WHETHER prime minister Atal Behari Vajpayee's visit to Pakistan turns out to be a historic or merely a defining moment will depend on what the two countries do from here on. Ultimately, judgement on the 30 hours in Lahore will be the business of the next generation. But what of the here and now? How shall we reckon the achievement and the disappointments?
The general mood in India, clearly, is one of quiet satisfaction. There is also a palpable sense of relief. The ice has been broken , as Nawaz Sharif said in his press conference; the first bilateral summit in a decade has actually happened. Attached to this is a sense of relief: no disasters, no horrendous gaffes and no snafus.
The summit's achievements were at least commendable at three levels: the symbolic, the normative, and the substantive.
At the level of symbolism, the summit, first of all, was a response to the fanatics on both sides of the border-the Jamaat and company in Pakistan, and the Shiv Sena and cognate brigades here. The hardliners are still at work on both sides; but the radical hysterics were sent a message. The second symbolic achievement was the PM's visit to the Minar-e-Pakistan. Pakistanis are constantly in fear of 'Akhand Bharat and what they see as various types of Indian irredentists who have 'never accepted the reality of Pakistan . This visit should soothe nervous Pakistanis-if they can be soothed. The third symbolic achievement is somewhat more ineffable but important nonetheless. The visit forces on all of us, I think, the recognition that Indians and Pakistanis inhabit a common South Asian house. Interdependence and culture tie us together and the visit affirms that, simply and categorically.
The Lahore Declaration was symbolic-all declarations, in some measure, are-but it also charted a set of diplomatic norms, some new, some old. Three in particular are worth ticking off. The first was the insistence on the Shimla accord of 1972 as the basis for India-Pakistan interactions. The Shimla accord itself is a portmanteau of norms: bilateralism as the preferred method of conflict resolution; normalisation of relations via trade, people-to-people contacts; and functional cooperation; and a final settlement of Kashmir through dialogue.
The declaration in Lahore gave expression to a second norm, namely, that confidence-building and cooperation cannot be made forever conditional to a resolution of the Kashmir problem. Here, clearly, Islamabad has given ground. The third norm, and this is where New Delhi gave ground, is that summitry and high-level political contacts between the two countries cannot be held prisoner to Pakistani support of the Kashmiri militants. In short, the two countries have affirmed or acknowledged the Kashmir issue's importance and de-centered it at the same time.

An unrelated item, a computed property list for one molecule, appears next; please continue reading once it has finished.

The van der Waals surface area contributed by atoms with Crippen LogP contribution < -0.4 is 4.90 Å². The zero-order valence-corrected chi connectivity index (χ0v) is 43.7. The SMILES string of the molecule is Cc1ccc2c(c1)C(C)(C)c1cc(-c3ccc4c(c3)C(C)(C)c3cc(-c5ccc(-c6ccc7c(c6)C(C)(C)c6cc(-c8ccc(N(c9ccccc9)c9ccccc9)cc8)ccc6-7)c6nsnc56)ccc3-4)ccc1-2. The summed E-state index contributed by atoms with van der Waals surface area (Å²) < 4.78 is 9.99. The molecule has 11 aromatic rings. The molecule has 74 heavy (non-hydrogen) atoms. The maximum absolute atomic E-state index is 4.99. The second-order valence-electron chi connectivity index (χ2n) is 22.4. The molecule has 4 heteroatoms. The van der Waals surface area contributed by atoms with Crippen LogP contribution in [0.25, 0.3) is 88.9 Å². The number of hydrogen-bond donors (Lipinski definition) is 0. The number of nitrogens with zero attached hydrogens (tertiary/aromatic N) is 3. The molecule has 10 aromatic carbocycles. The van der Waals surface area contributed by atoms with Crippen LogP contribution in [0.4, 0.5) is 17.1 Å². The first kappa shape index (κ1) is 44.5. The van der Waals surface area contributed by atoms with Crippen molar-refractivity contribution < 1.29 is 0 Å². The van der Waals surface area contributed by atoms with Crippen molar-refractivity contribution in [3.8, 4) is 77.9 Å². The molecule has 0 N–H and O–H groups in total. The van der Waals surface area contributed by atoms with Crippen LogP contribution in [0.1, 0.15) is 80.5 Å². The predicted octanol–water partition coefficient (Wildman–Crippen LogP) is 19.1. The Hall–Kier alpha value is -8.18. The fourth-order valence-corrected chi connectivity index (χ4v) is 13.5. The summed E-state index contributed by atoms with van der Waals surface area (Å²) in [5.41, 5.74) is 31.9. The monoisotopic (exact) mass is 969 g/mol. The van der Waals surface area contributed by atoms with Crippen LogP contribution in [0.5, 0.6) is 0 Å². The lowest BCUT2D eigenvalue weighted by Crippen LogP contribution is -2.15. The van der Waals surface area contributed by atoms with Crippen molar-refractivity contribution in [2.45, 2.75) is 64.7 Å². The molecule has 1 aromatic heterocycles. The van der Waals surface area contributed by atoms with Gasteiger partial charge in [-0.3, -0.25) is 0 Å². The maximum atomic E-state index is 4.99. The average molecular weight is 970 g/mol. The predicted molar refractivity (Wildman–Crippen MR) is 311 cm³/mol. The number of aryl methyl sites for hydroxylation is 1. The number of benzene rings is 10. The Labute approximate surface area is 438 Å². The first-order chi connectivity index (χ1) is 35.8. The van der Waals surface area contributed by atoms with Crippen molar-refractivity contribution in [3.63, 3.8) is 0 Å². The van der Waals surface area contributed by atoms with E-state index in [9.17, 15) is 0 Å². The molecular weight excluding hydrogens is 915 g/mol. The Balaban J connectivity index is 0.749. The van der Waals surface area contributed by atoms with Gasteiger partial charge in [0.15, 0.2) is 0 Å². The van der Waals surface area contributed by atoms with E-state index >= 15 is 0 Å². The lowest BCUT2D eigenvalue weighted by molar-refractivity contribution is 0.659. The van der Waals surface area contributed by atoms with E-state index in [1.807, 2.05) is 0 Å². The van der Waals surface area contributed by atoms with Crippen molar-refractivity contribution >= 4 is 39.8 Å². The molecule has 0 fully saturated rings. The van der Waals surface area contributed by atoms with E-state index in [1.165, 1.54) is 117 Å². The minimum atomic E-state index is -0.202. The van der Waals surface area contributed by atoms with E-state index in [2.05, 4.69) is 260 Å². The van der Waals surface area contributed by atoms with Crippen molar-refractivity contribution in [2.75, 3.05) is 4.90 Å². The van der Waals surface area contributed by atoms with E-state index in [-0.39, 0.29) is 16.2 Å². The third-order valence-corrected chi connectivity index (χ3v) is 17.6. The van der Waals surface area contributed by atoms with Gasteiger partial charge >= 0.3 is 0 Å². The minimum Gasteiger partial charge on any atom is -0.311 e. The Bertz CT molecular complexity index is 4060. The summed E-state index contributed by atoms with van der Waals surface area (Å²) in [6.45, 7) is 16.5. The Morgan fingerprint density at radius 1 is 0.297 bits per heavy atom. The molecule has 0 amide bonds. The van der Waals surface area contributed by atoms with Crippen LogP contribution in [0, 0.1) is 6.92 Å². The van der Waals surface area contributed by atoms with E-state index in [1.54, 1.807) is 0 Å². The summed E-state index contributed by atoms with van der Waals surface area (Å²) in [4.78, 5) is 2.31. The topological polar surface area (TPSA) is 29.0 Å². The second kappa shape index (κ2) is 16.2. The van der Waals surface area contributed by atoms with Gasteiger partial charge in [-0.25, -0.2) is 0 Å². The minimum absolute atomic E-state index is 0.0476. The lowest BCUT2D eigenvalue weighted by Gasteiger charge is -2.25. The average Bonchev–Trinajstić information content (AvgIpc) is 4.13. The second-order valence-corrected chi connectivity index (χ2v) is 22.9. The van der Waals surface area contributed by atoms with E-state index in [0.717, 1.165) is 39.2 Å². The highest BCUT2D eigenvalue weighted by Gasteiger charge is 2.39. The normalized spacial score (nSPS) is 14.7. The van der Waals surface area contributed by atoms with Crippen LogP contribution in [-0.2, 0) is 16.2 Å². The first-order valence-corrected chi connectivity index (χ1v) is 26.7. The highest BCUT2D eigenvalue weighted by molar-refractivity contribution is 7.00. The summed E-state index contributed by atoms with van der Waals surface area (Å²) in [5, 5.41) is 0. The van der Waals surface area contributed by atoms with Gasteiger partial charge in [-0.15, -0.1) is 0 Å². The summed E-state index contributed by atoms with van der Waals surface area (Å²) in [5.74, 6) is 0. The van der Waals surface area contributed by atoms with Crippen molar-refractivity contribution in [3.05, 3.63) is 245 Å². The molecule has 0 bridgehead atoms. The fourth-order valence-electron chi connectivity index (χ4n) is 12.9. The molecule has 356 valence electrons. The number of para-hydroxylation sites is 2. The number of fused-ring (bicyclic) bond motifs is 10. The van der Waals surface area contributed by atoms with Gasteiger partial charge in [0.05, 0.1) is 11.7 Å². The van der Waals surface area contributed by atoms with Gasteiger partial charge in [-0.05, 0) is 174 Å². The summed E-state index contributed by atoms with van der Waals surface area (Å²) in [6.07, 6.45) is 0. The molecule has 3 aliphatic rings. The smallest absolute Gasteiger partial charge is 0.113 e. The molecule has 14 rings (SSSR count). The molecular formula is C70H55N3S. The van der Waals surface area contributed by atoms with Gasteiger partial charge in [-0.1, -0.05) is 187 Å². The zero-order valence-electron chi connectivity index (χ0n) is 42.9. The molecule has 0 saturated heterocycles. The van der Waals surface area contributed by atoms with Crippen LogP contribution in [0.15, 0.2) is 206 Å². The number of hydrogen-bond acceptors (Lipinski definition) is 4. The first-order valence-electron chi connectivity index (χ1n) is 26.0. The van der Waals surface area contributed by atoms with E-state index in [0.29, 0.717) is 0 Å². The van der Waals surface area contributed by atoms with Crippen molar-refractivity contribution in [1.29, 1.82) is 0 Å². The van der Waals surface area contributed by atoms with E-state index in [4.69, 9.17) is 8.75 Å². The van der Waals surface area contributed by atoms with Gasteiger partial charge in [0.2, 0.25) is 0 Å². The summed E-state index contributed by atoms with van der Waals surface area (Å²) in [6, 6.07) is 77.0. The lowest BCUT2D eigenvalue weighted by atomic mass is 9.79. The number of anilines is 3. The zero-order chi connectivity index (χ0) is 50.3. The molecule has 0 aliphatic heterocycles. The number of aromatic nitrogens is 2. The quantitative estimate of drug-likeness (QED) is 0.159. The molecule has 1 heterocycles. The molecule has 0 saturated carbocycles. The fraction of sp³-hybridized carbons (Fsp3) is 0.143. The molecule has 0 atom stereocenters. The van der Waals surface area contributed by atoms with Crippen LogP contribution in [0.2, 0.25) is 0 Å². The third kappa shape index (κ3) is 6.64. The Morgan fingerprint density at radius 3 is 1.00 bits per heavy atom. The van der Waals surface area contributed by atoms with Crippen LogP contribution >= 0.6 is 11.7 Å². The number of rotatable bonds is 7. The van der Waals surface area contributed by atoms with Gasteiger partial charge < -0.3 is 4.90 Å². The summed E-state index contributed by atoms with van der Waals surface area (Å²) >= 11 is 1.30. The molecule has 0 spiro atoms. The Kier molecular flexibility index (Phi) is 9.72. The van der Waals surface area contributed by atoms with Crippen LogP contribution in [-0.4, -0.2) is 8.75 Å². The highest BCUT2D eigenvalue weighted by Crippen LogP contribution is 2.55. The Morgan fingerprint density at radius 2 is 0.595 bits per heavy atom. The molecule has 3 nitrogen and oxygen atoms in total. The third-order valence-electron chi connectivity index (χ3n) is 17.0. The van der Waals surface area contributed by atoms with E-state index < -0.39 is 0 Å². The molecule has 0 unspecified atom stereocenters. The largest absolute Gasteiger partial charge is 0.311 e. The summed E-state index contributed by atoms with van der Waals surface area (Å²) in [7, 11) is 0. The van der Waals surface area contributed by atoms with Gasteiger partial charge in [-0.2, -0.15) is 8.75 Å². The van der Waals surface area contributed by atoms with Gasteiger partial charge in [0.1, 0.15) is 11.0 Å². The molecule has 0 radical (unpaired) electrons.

The Vajpayee visit has scored also at a third level, in terms of setting a concrete, substantive agenda for the future, at least the near future. Neither leader has brought home a kitty full of redeemable chips. But they have set a course for their diplomats who, if they follow that new compass bravely and imaginatively, could bring in some real treasure.
The first area where there could be substantive gains is confidence-building and nuclear restraint. An agreement on advance notification of missile testing seems certain. In addition, a number of measures relating to command and control, crisis management and institutionalised dialogue on nuclear doctrine and practices will be dismissed. There is also interest in an accord on avoiding dangerous military practices at sea and in having a national confidence-building measures 'authority which would monitor the implementation of accords.
The second substantive achievement is to raise the level of interaction on economic cooperation to the 'political level. The commerce ministers have been instructed to sit at the table and work out a deal or two. If this happens, then it is conceivable that the entire dialogue process will be kicked upstairs to a higher level.
The third achievement of substance is the commitment to make saarc work. India and Pakistan are central to the prospects of regional cooperation. The Lahore Declaration acknowledges that if we do not all 'hang together economically, then we shall all hang separately. sapta and safta are one way of hanging together-they are long overdue. We may well see a better attitude in Pakistan on regional trade in the months to come.
All this is the good news from Lahore. What about the bad news? The bad news is that there were no reconstructions of the basic quarrels, no breakthroughs, nothing that captured the imagination. There were three potential breakthrough areas: a firm commitment on improving trade and people-to-people contacts; a promise to try and crack at least one of the minor territorial quarrels (Siachen preferably, but Wullar and Sir Creek would do); and progress on energy cooperation (power or pipelines). Even hints of a breakthrough on any one of these would have raised a lusty cheer.
Dangers ahead? I see three. First, too many claims of 'victory on both sides. Second, no quick follow-ups on the memo of understanding. Three, for whatever reason, no more summits, not even Sharif's return visit.
So let's wallow in the good feeling after Lahore; but not for too long, lest we slowly sink.
(Kanti Bajpai teaches at Jawaharlal Nehru University, New Delhi.)